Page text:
A Frigid New England Morning

I take a deep breath on this frigid New England morning. The air feels cold and steely in my lungs, but at the same time incredibly refreshing compared to the re-circulated dry, warm air in the house just two feet behind me. I am barefoot on the small, colorful, and very wet welcome mat on my back deck. From inside it looked a bit warmer out, but one inhale tells a different story.

The thermometer reads 22 degrees Fahrenheit. Even though the air is cold and frigid, there are several signs that spring is on the way. The most exciting sign for me is the red buds on the trees that boarder our yard. Despite the cold, the trees are aware of the subtle shifts in the atmosphere and are preparing to put forth an abundance of greenery in just a few short weeks. While I’m looking out I can see signs of frost on the top of the barbeque cover, yet I hear birds singing and chirping in the air. That is not something I can say in February. Just the mere fact that the porch furniture was put out means there was a day warm enough not long ago that prompted us to ritualistically begin preparations for the warmer months.

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In the evenings while laying in bed at night, I am able to hear the peeper frogs through my closed bedroom window. In the late spring and summer when we sleep with the windows open, we not only hear the peepers; but all types of crickets and woodsy life through the evening.

For months the ground has been receiving precipitation in the form of freezing rain and snow. But the ground was solid, even during some of the unusually warm 50 degree days in the past few months. Despite the cold, the extra sun is warming our ground to sufficiently keep a thaw as evidenced by my weight digging ever so slightly into the dirt. This I notice while walking the dog after dinner or while cutting across the lawn to grab the mail.

As I stand on the deck looking out, I feel a flutter of excitement in my chest. Summer is on the way. The cover on the grill will be perpetually removed as we spend many evenings cooking outside instead of in the kitchen. The deck furniture will constantly be moved, full or crumbs and stained with ketchup due to the many hours we move the chairs from the sun, pull a chair in closer to watch a movie together around a laptop, and eat almost every meal al fresco.

A look over the deck down to the yard below has my heart fluttering a bit more. We have a really large garden that is now empty down the hill in our sloped yard. Very soon the asparagus tips will start shooting out from the ground on the right side of the garden, just outside the wooden boarders but inside the fence where we planted them several years ago. The strawberries will soon follow. Every year those crazy strawberries try to invade the neighboring soil in the garden after a few weeks above ground, but each year we gently pull back the little green pointers that latch quite firmly into the dirt.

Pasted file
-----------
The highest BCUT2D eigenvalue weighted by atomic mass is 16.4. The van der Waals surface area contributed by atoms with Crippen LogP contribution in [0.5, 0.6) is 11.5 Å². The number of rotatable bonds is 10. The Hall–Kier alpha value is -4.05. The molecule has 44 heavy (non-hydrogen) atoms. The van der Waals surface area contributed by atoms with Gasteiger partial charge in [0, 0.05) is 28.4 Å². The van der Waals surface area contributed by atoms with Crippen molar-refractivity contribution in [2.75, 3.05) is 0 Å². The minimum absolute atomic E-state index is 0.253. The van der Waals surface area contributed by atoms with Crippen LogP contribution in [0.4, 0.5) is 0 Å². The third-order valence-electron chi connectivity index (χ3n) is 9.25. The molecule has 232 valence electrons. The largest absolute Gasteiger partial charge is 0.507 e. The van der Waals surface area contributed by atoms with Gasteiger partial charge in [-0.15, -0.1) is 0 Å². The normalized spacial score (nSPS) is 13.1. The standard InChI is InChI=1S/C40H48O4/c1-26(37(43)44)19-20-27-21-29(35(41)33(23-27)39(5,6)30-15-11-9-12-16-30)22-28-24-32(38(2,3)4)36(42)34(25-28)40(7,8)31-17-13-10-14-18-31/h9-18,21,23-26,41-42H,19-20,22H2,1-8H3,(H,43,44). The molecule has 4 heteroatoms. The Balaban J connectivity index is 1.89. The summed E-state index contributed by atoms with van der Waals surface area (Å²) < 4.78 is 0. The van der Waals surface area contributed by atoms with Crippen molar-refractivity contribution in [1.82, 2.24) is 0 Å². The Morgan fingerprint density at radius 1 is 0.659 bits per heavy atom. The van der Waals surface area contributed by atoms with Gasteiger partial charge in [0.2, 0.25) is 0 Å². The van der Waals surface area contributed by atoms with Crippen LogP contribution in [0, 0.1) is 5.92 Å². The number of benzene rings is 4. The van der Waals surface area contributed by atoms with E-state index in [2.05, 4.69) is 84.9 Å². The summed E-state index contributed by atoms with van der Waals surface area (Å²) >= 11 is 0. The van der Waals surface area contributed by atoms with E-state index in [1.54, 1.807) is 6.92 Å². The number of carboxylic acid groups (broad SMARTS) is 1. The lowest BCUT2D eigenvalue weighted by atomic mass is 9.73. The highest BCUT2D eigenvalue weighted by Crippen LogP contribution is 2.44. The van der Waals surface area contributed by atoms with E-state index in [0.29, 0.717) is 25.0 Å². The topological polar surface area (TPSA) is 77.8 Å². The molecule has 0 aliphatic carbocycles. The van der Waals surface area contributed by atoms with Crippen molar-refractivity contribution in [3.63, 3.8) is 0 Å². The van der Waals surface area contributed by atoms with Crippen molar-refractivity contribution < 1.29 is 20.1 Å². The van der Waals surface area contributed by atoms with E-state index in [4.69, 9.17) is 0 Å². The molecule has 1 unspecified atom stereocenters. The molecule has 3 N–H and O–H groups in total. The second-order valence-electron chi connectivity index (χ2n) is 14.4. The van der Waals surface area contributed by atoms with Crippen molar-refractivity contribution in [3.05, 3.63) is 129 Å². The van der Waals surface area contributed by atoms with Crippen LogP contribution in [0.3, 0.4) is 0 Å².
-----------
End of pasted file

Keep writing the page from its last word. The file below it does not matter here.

In the summertime the garden is brimming with all types of crops – kale, lettuce, spinach, tomatoes, potatoes, carrots, beets, squash, eggplant, peppers, green beans, herbs like basil, parsley, oregano, mint…. and more. Each year we try our hand at a few new seeds. One of the finer ways that I feel in touch with nature is preparing meals with ingredients that came from our garden.

There is a point every year where the yield is almost too much to keep up with. Especially the kale, spinach and lettuce. Almost daily I take a trip down the hill to pick the greens. Carefully cutting the leaves back to main stem keeps the greens producing all season, but it’s quite a time consuming task. The bugs are wild at that time of year. At least half of the time I will forget to slather on some bug repellent and get completely mobbed by whatever is out there. Often the sun is so hot that by the time I finish cutting back the greens, the ones I started to cut begin to wilt. Avoiding that wilt requires several trips back into the air-conditioned house where they will stay fresh until I have a chance to clean them. Getting back into the house is tricky business because my sandals, legs and behind are muddy, and I need to trek up the hill in the scorching sun. The trip doesn’t stop up the hill, I still need to climb steep steps of the deck. It really isn’t too far, but by the time I reach the back door I’m often panting from the exertion. A cool wave of cold air will hit me when I open the door to go in. Unlike the frigid air this morning when I opened the door (which felt like an unpleasant shock but very natural); the air-conditioned air in the summer feels pleasant, yet completely unnatural. I have to take off my shoes so as to not drag mud into the house. I need to almost creep into the house and try not to touch anything or shake the crops too much, as this will create all kinds of dirt and mess. After several trips to the garden to avoid wilting, it’s another several minutes to sometimes hours of processing the greens. They need to be soaked several for rounds, then spun and bagged. There is always more than we can ever eat; so our neighbors, co-workers and friends often become the unwilling, yet very thankful recipients of our labor.